Exploring the challenge of curriculum change

I owe my former colleague Russell brown a huge 'thank you'. It was Russell, who after watching my uni curriculum studies practical teaching for a couple of years said to me, you say you are teaching the PE students how to do a game sense approach, but you are doing more than that. You need to call it something else. That conversation led me to a couple of other conversations with Russell that considered that I had 'mashed together' elements of sport education with the game sense approach, but was also throwing in biomechanics and skill acquisition to teach about movement. Borrowing from multi-literacy theory and an Arnoldian philosophy of PE, 'Sport literacy' was the idea about the work that I came up with.

I decided to research whether the pedagogical idea I was teaching in PETE had a chance of shifting what Russell called the 'hegemonic practice', of direct instruction of and for sport performance. I thought PETE students on placement might be able to impact in service teacher thinking with their new knowledge. First of all, I had to understand the 'hegemonic convention' if I wanted to tackle it. That led eventually to this paper, exploring the challenges in physical education curricula.

Now I understood that there was recent history of challenging the 'hegemonic practice' that I was entering by proposing sport literacy for sport teaching in PE. My research was showing PETE student receptiveness to the idea of sport literacy as education in, through and about sport, but would they be able to have a go at design and implementation on placements to extend their at uni micro teaching and work simulated learning opportunities?... and, would in-service teachers be receptive to the ideas? That data from my thesis was presented in this paper: rethinking sport teaching in PE.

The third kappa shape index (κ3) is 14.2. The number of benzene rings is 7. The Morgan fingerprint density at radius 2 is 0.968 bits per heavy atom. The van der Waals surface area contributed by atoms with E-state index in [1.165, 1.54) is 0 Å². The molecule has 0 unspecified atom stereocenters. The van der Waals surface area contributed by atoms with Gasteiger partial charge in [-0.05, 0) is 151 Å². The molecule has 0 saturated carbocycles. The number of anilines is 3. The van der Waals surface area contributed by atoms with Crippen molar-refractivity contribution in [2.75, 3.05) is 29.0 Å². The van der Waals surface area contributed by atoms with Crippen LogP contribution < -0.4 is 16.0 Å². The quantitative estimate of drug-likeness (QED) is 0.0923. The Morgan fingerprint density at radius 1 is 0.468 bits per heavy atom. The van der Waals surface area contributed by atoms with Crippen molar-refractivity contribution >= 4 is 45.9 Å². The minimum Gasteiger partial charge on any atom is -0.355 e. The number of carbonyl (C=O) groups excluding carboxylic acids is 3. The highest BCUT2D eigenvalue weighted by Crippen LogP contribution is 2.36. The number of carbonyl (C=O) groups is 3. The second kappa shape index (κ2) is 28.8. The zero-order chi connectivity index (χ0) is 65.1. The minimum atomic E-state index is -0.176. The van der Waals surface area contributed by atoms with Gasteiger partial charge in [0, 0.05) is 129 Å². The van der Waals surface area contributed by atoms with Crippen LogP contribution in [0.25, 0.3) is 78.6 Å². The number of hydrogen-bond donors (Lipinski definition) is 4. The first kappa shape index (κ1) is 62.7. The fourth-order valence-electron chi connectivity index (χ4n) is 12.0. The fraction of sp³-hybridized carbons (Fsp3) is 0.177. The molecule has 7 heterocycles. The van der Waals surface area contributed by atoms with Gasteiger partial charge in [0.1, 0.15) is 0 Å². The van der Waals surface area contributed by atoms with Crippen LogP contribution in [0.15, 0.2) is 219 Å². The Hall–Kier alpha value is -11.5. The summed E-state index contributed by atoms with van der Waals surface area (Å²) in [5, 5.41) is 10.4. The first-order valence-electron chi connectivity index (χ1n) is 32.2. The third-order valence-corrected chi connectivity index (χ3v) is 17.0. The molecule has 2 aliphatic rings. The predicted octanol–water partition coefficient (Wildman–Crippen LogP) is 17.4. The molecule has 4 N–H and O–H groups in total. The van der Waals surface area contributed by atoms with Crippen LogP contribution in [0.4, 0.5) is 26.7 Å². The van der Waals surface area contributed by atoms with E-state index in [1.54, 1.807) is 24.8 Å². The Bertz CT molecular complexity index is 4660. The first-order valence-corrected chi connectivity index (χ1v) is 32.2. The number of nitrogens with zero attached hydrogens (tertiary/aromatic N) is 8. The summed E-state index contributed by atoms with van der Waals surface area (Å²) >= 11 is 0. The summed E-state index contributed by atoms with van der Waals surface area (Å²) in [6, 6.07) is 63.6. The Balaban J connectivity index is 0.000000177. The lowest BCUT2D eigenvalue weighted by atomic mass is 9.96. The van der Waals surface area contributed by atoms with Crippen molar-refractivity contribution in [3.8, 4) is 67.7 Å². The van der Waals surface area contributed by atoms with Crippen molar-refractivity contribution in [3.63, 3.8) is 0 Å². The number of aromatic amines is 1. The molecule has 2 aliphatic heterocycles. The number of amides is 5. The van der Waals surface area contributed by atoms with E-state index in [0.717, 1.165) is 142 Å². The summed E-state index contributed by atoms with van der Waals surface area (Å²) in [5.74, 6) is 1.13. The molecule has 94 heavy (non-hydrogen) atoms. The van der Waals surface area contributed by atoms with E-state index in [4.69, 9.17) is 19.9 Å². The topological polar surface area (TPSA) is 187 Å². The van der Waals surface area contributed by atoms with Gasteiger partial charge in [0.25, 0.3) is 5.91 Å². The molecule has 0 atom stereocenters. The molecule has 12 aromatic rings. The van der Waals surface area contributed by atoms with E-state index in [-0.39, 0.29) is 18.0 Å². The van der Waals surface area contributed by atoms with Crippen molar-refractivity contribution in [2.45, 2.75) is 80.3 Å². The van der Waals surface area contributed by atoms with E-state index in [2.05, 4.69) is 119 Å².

So now, I understood the difficulty of diffusion of pedagogical innovation from incubation to 'everyday reality'. Although I had offered a new pedagogical model and thus had entered the 'world' of advocacy of models based practice in PE, I was coming to understand what Steve Stolz and I would later call the interpretative pragmatics of the PE teacher. This pragmatic stance of the PE teacher was further revealed when Steven and I did a project looking at teachers familiarity of assumptions of the Australian Curriculum for HPE during its familiarisation phase, the outcomes of the study summarised here:

I got distracted from researching sport literacy as a models based practice for the focus area of games and sport in PE by other projects, since my PhD. I think the concept of sport literacy would work well with a thematic curriculum focus (themes: education in sport, education through sport, education about sport) and concept based learning. If the idea interests you, please let me  know, and maybe we can get a project underway -


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